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Giuseppe VERDI (1813-1901)
La Traviata (1853) [103:18]
Licia Albanese (soprano) - Violetta Valéry; Jan Peerce (tenor) - Alfredo Germont; Robert Merrill (baritone) - Germont; Maxine Stellman (mezzo) - Flora Bervoix; Johanne Morland (soprano) - Annina; John Garris (baritone) - Gastone; George Cehanovsky (baritone) - Duopol; Paul Dennis (bass) - Marquis d’Obigny; Arthur Newman (bass) - Doctor Grenvil
NBC Symphony Orchestra and Chorus/Arturo Toscanini.
rec 1 December, 1946 (CD1), 8 December, 1946 (CD2), NBC Studio 8-H, New York City
PRISTINE AUDIO PACO098 [57:18 + 46:00]

Selected Comparisons 
Full Dress Rehearsal on Music and Arts CD4271 reviewed by Colin Clarke 
Toscanini Verdi Recordings BMG-RCA Red Seal 82876-67893-2 reviewed by Göran Forsling. Now Vol. 60 in complete Arturo Toscanini Collection RCA 88697916312 (84 CDs) 

Toscanini’s relationship with Verdi was a very strong one. He played cello at the debut of Ottello and was consulted on certain changes to the Requiem. As well as this latter work he left us four operas on record of which this was the first. It was released in 1951 originally by HMV on 78s, as the label was late on LPs. It was reviewed for Gramophone in November 1951 by Alec Robertson. He described it as “The Toscanini Traviata - that is how one thinks of it” and expressed the traditional concern as to the notorious dryness of Studio 8-H. He also felt that “the singers were somewhat intimidated by the occasion”.
 
Before going on to review this specific release let me clarify the various editions. The HMV recording was re-released on CD in the “Toscanini Edition” in 1990 and later in the “Verdi Recordings” box set. Last year this recording was re-released in the giant “Arturo Toscanini Collection” which I got for about £85 for 84 CDs. The same recording has also been released for download only on Naxos Classical Archives through Classics Online. It is also available for streaming on Naxos Music Library. A recording of the dress rehearsal was released by Music and Arts, reviewed above. I hope all that’s clear, now for the recording.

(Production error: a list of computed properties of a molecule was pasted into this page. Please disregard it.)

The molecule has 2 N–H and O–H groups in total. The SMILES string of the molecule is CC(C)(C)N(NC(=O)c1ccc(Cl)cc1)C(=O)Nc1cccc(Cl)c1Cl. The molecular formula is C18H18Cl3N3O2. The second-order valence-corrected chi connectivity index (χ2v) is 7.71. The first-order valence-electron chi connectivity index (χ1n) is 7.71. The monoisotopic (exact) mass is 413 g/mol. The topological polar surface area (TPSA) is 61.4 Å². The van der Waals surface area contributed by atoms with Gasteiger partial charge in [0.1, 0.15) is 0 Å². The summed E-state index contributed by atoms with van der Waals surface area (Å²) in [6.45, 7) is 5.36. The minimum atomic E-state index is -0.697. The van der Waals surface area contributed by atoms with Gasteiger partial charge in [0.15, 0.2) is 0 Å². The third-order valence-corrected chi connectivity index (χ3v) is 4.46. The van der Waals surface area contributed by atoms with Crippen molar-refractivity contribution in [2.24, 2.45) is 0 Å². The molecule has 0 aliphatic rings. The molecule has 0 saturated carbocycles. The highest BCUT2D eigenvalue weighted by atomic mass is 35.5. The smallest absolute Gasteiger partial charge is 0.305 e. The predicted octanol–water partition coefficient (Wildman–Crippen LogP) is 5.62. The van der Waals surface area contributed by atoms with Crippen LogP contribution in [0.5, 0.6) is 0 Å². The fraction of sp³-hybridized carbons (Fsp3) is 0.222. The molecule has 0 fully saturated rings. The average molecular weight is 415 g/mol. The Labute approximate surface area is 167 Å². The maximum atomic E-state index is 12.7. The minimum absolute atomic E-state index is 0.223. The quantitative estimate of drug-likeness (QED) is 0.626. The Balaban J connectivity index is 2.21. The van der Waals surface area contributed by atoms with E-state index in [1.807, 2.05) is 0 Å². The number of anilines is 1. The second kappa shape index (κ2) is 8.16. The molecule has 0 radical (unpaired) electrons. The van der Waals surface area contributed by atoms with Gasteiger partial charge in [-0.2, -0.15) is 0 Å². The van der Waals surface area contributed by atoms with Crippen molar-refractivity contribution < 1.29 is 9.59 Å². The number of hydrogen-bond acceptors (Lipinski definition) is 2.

La Traviata
commences with a prelude which immediately shows the grip of Toscanini over his - and it was his - orchestra and they play extremely well. It is hard to appreciate that this was recorded 67 years ago - one can easily imagine one is listening live. Toscanini’s traits included grunting, singing along and exhorting the players. This is pretty evident on the Music & Arts’ dress rehearsal but also in the actual performance. On the latter it’s tolerable.The Brindisi has real aplomb and the opera as a whole goes like a steam train. Toscanini was notorious for getting faster as he grew older, unlike Klemperer. Here that tendency definitely suits most of the time although I do agree with Göran Forsling that at times he risks a slightly parodic effect. Colin Clarke’s review goes into some detail about the individual singers and I refer readers to this. My knowledge of the opera is not extensive although most of the arias are recommendable; what I can say is that I was gripped throughout. The sound on both the RCA and the Pristine Audio is very good indeed. There’s not the dramatic improvement that I noted in my review of Sibelius Second Symphony but what can be said is that it’s not like listening to an historical recording. The orchestra and singers can be heard to great effect. As a sample listen to “Avramlieta di maschere le note” at the beginning of Act Two, Scene 2. 

The download comes with a pdf of the full score, which is to be commended. The re-mastering has undoubtedly given some “opera house” ambience to the original recording. The singing, particularly of Licia Albanese and Robert Merrill is first rate and their collaboration throughout is very effective. This will not be the only La Traviata but it is very special and one I’ll be very happy to return to.
 
The star is the mighty Toscanini who might have been very surprised, though pleased, that 67 years after the event this recording gives the listener another opportunity to hear the performance. Hats off to him and to Andrew Rose for his re-mastering.
 
David R Dunsmore 




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